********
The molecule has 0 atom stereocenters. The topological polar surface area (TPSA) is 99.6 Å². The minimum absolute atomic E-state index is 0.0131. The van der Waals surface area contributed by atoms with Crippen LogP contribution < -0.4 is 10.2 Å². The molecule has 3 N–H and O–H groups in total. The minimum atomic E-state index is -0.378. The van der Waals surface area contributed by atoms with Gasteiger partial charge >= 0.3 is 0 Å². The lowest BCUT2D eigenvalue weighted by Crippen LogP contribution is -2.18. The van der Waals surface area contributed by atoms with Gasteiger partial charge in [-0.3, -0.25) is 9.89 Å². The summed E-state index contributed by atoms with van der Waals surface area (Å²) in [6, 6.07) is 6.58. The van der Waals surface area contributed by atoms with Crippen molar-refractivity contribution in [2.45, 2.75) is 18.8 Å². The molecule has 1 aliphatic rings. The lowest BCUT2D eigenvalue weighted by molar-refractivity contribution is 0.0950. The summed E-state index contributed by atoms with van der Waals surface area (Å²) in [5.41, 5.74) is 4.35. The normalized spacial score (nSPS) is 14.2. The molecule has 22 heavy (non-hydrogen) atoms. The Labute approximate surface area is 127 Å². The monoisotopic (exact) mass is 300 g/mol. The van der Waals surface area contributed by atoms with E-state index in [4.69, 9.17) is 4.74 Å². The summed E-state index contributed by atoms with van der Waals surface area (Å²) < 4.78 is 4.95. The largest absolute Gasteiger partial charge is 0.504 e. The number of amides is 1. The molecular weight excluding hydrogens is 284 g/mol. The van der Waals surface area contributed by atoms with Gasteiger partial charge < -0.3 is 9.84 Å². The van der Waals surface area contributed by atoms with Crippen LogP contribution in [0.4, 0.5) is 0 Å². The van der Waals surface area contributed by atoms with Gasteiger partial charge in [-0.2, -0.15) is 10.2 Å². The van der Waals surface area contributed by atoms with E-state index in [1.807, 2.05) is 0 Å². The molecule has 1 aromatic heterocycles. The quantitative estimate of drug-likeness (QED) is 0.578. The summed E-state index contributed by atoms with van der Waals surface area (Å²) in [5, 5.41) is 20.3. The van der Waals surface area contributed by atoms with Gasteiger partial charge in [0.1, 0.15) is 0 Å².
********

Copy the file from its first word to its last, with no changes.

The molecule has 0 atom stereocenters. The topological polar surface area (TPSA) is 99.6 Å². The minimum absolute atomic E-state index is 0.0131. The van der Waals surface area contributed by atoms with Crippen LogP contribution < -0.4 is 10.2 Å². The molecule has 3 N–H and O–H groups in total. The minimum atomic E-state index is -0.378. The van der Waals surface area contributed by atoms with Gasteiger partial charge >= 0.3 is 0 Å². The lowest BCUT2D eigenvalue weighted by Crippen LogP contribution is -2.18. The van der Waals surface area contributed by atoms with Gasteiger partial charge in [-0.3, -0.25) is 9.89 Å². The summed E-state index contributed by atoms with van der Waals surface area (Å²) in [6, 6.07) is 6.58. The van der Waals surface area contributed by atoms with Crippen molar-refractivity contribution in [2.45, 2.75) is 18.8 Å². The molecule has 1 aliphatic rings. The lowest BCUT2D eigenvalue weighted by molar-refractivity contribution is 0.0950. The summed E-state index contributed by atoms with van der Waals surface area (Å²) in [5.41, 5.74) is 4.35. The normalized spacial score (nSPS) is 14.2. The molecule has 22 heavy (non-hydrogen) atoms. The Labute approximate surface area is 127 Å². The monoisotopic (exact) mass is 300 g/mol. The van der Waals surface area contributed by atoms with E-state index in [4.69, 9.17) is 4.74 Å². The summed E-state index contributed by atoms with van der Waals surface area (Å²) < 4.78 is 4.95. The largest absolute Gasteiger partial charge is 0.504 e. The number of amides is 1. The molecular weight excluding hydrogens is 284 g/mol. The van der Waals surface area contributed by atoms with Gasteiger partial charge < -0.3 is 9.84 Å². The van der Waals surface area contributed by atoms with Crippen LogP contribution in [0.4, 0.5) is 0 Å². The van der Waals surface area contributed by atoms with Gasteiger partial charge in [-0.2, -0.15) is 10.2 Å². The van der Waals surface area contributed by atoms with E-state index in [1.807, 2.05) is 0 Å². The molecule has 1 aromatic heterocycles. The quantitative estimate of drug-likeness (QED) is 0.578. The summed E-state index contributed by atoms with van der Waals surface area (Å²) in [5, 5.41) is 20.3. The van der Waals surface area contributed by atoms with Gasteiger partial charge in [0.1, 0.15) is 0 Å².